While three episodes rarely constitute a series to me, it was nevertheless good to have Dirk Gently back on television after the pilot over a year ago.
I remember thinking when the books first appeared that they couldn’t be as good as Hitchhiker. And they weren’t, quite, but when you’re desperate for more Douglas Adams, as I was, you take what you get. And then I wasn’t sure how they would translate to the screen, but I’d say it works.
I have a soft spot for Darren Boyd, who is very sweet and sometimes surprisingly astute as Dirk Gently’s sidekick. Less keen on Stephen Mangan, but then I suppose someone being a holistic detective needs to be weird.
As other reviewers have said, the plots barely make sense. But who wants things that make sense? Some amusing dialogue and some madcap adventure will do. Sneaking out over the rooftops, or having a hole in your floor to trap unwary baddies with, is always satisfying.
It was a pity they killed off Bill Paterson so early on in the second episode, but these things happen. The first episode left the Resident IT Consultant saying that not everything had been solved by the end, but I worked out that it had. It was just that the mysteries were unremarkable, and so were the solutions. As for the third episode, I felt right at home in that cell. I think it’s been in most shows I’ve watched recently.
It’s the chairs I will remember best; Dirk in his chair in an otherwise empty office, and poor MacDuff in his half mutilated chair, which he had to buy himself.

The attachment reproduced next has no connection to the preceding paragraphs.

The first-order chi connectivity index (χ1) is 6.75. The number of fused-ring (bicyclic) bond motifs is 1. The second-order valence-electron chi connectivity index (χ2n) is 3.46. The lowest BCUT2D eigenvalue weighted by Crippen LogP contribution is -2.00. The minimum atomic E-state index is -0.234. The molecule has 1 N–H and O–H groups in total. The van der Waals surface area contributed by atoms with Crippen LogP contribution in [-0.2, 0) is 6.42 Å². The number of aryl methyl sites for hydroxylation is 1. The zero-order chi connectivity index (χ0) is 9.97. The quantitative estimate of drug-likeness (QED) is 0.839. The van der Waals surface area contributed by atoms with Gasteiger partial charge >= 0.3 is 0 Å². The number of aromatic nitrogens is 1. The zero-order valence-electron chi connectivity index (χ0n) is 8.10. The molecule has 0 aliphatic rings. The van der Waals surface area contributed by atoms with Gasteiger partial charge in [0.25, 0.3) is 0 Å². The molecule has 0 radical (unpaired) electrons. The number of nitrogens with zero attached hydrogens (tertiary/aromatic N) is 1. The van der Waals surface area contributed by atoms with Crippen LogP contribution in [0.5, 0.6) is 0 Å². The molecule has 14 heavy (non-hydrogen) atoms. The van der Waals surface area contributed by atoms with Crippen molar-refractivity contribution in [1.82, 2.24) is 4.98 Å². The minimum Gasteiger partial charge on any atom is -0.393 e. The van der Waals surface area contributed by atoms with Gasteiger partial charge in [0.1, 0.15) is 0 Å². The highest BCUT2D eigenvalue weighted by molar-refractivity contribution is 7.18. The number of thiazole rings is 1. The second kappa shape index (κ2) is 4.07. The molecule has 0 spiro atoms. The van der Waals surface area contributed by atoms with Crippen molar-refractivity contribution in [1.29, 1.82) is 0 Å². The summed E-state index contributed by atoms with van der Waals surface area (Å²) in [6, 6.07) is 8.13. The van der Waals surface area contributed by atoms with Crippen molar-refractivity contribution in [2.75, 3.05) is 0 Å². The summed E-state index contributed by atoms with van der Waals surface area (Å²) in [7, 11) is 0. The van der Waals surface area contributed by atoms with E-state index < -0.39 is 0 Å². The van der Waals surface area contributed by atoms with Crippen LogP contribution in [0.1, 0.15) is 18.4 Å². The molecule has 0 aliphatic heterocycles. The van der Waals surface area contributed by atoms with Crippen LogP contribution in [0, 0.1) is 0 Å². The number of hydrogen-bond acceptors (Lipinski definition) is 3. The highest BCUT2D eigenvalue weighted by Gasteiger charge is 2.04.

And now I suppose we have to wait some more, for more…
I don’t get it. It seems Daughter is not alone in moaning about the return of the Daleks. Facebook is moaning, too. But why shouldn’t we have them? They are the bad guys, right? So they need to recur every now and then for the good Doctor to fight.
I know we supposedly got rid of them, but who’d believe a thing like that? This evening’s Daleks were fun, I thought. The army coloured ones offering people tea in my teacups were almost sweet. The colourful ones were, well, colourful. Yes, they were bad. It’s how baddies are.
Loved Bill Paterson’s Bracewell. I was so pleased things went reasonably well for him, despite it looking iffy for a while.
Was a little surprised that Amy’s miniskirt didn’t cause mayhem among the WWII military. Where was their sense of propriety?
And I never knew a jammy dodger looked like that. It was more like a Singoalla biscuit to me, but what does a foreigner know?
‘There are too many of those already’, says the good doctor or whatever he is supposed to be, to Darwin when he hears he is writing a book. That made me laugh, and I enjoyed Bill Paterson in his small role as the medical ‘expert’. Another bonus appearance in Creation was Benedict Cumberbatch as Darwin’s friend.
Martha West as Darwin’s daughter was excellent, and I had this feeling I’d seen her in something else, but can’t find any evidence of that. The whole plot line regarding Annie West and her early death and its effect on both her father and the rest of the family was touching and well handled.